Wristbands, like those used for ticket-buyers at rock concerts, for the first 250 fans. A summer-long tour of major American cities. A little "magic" expected to attract bigger crowds.

Welcome to Sen. Hillary Rodham Clinton's (search) 2003 book tour.

The host of the tour's inaugural signing event for Clinton's Living History, a Barnes & Noble in midtown Manhattan, is counting on heavy crowds Monday.

Store managers will distribute wristbands to the first 250 people seeking autographed copies of the senator's book, in order to make sure everyone in line has a copy.

Even before a single copy has been sold, the company's vice president of marketing, Bob Wietrack, predicted the memoir of Clinton's time in the White House will be the chain's No. 1 nonfiction book of the year.

Simon & Schuster (search), which agreed to pay Clinton $8 million, has printed an astounding 1 million copies, betting on major interest in her account of her husband's two presidential terms.

In the book, she revisits the public and private wreckage from her husband's affair with White House intern Monica Lewinsky (search). She concludes that what her husband did was morally wrong but not a betrayal of the public.

Dorothy Evans, a bookseller at Waldenbooks in downtown Chicago, said she's already seen "tons of interest" from customers.

"It's not even out yet, and there's already a lot of people asking for it," said Evans.

Wietrack believes there will be "a giant two or three week pop" of sales as Clinton shows up all over broadcast and in print promoting the book.

Barbara Walters interviewed the senator for a Sunday segment on ABC, in which Clinton said her marriage has "been tried and tested and we are at the point now that we're looking forward ... I hope that we'll grow old together."

Other TV appearances will follow later in the week on NBC and CNN.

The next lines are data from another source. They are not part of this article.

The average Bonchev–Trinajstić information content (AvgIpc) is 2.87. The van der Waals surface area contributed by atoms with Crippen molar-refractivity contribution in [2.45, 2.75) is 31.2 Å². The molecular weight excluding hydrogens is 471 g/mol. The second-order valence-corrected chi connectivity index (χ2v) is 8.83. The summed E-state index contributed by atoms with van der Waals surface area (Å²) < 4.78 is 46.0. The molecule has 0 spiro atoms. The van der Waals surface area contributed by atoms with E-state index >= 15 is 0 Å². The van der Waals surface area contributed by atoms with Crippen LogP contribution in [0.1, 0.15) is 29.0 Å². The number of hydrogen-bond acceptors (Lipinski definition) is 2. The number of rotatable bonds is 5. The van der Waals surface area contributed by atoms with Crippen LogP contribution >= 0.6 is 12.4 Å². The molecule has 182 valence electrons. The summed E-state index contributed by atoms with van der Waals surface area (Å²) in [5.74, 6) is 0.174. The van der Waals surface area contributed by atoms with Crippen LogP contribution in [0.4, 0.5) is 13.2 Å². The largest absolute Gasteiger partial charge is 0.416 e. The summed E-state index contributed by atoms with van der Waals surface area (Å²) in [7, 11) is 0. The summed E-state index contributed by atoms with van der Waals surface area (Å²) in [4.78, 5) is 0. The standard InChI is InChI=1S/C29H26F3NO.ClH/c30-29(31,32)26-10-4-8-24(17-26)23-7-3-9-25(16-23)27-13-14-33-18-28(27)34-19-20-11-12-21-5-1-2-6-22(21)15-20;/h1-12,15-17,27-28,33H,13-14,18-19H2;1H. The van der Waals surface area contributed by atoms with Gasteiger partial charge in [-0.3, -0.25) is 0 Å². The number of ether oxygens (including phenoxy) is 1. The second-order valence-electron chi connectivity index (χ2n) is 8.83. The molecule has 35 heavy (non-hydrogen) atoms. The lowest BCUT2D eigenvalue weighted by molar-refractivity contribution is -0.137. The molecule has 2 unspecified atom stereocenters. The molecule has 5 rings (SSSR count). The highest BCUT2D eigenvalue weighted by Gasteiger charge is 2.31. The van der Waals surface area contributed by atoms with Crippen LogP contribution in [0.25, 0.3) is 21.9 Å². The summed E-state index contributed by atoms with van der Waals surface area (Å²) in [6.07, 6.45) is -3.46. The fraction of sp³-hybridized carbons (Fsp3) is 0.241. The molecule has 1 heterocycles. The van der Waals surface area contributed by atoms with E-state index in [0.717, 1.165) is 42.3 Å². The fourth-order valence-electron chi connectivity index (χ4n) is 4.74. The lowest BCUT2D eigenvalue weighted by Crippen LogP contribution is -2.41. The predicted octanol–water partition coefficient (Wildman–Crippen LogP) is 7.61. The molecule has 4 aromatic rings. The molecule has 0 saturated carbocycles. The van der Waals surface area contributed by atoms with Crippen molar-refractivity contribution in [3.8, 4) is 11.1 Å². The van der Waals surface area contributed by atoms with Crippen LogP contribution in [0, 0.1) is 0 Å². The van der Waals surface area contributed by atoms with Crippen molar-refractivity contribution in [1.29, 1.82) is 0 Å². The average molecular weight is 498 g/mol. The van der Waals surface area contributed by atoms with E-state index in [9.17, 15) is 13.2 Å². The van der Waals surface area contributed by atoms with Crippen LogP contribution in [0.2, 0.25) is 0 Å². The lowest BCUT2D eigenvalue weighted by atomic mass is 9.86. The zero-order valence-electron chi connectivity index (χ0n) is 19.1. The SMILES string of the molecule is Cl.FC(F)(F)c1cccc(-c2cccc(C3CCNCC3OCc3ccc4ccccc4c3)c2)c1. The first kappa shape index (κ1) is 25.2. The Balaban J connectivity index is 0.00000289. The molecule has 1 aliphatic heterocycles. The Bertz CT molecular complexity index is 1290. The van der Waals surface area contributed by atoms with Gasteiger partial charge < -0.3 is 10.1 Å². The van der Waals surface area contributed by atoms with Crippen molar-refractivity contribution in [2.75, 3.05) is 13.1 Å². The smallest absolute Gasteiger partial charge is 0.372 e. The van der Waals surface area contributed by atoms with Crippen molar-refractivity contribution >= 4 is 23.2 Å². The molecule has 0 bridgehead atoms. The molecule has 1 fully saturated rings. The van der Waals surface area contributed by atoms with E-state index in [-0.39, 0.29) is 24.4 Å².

Time magazine is running excerpts from the book and an interview with Clinton. In the interview, she is asked if she plans to run for president in 2008, and answers: "I have no intention of running for president."

A new ABC poll found that 53 percent of Americans don't want the former first lady to ever run for president. The same poll found Americans are still highly divided about her, with 44 percent expressing a favorable opinion and 48 percent viewing her unfavorably.

Many in the industry believe the Harry hysteria will generate additional sales for Clinton by drawing more parents into stores. Scholastic Inc., the American publisher of Harry Potter and the Order of the Phoenix, has planned a $3 million to $4 million marketing campaign, and commissioned a record 8.5 million copies.

"Customers are going to come in buying Harry Potter, and what we've seen in the past is that those crowds also buy books for themselves," said Wietrack.

After Monday's New York event, Clinton will have two other signings during the week in Washington, before she heads to her New York home of suburban Chappaqua for a weekend appearance.

During the summer, she will sandwich more book-signing visits in between her Senate work schedule, but Simon & Schuster spokeswoman Victoria Meyer said the company is not releasing the tour itinerary for logistical and security reasons.

"It's fair to say it will be all parts of the country," Meyer said.